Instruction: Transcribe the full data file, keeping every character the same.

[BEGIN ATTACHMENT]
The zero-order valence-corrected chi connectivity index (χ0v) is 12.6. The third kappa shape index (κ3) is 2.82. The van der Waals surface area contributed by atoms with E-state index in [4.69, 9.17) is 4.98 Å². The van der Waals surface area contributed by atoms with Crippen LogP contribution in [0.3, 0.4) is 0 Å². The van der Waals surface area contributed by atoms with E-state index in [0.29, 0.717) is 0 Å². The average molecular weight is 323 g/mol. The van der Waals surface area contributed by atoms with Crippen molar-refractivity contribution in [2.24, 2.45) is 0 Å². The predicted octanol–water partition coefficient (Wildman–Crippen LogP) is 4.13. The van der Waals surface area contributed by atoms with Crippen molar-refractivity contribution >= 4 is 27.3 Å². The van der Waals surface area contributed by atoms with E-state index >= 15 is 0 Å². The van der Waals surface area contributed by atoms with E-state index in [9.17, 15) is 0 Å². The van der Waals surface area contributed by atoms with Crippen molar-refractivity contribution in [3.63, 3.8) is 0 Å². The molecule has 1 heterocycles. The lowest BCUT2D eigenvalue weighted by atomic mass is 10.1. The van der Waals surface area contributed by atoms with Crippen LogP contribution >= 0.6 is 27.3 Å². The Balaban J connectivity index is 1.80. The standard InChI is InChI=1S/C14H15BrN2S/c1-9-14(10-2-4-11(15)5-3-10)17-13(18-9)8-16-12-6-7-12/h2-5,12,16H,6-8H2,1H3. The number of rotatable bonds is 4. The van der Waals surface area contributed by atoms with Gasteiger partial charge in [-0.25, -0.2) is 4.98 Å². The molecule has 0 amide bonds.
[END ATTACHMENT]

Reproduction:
The zero-order valence-corrected chi connectivity index (χ0v) is 12.6. The third kappa shape index (κ3) is 2.82. The van der Waals surface area contributed by atoms with E-state index in [4.69, 9.17) is 4.98 Å². The van der Waals surface area contributed by atoms with Crippen LogP contribution in [0.3, 0.4) is 0 Å². The van der Waals surface area contributed by atoms with E-state index in [0.29, 0.717) is 0 Å². The average molecular weight is 323 g/mol. The van der Waals surface area contributed by atoms with Crippen molar-refractivity contribution in [2.24, 2.45) is 0 Å². The predicted octanol–water partition coefficient (Wildman–Crippen LogP) is 4.13. The van der Waals surface area contributed by atoms with Crippen molar-refractivity contribution >= 4 is 27.3 Å². The van der Waals surface area contributed by atoms with E-state index >= 15 is 0 Å². The van der Waals surface area contributed by atoms with E-state index in [9.17, 15) is 0 Å². The van der Waals surface area contributed by atoms with Crippen molar-refractivity contribution in [3.63, 3.8) is 0 Å². The molecule has 1 heterocycles. The lowest BCUT2D eigenvalue weighted by atomic mass is 10.1. The van der Waals surface area contributed by atoms with Crippen LogP contribution >= 0.6 is 27.3 Å². The Balaban J connectivity index is 1.80. The standard InChI is InChI=1S/C14H15BrN2S/c1-9-14(10-2-4-11(15)5-3-10)17-13(18-9)8-16-12-6-7-12/h2-5,12,16H,6-8H2,1H3. The number of rotatable bonds is 4. The van der Waals surface area contributed by atoms with Gasteiger partial charge in [-0.25, -0.2) is 4.98 Å². The molecule has 0 amide bonds.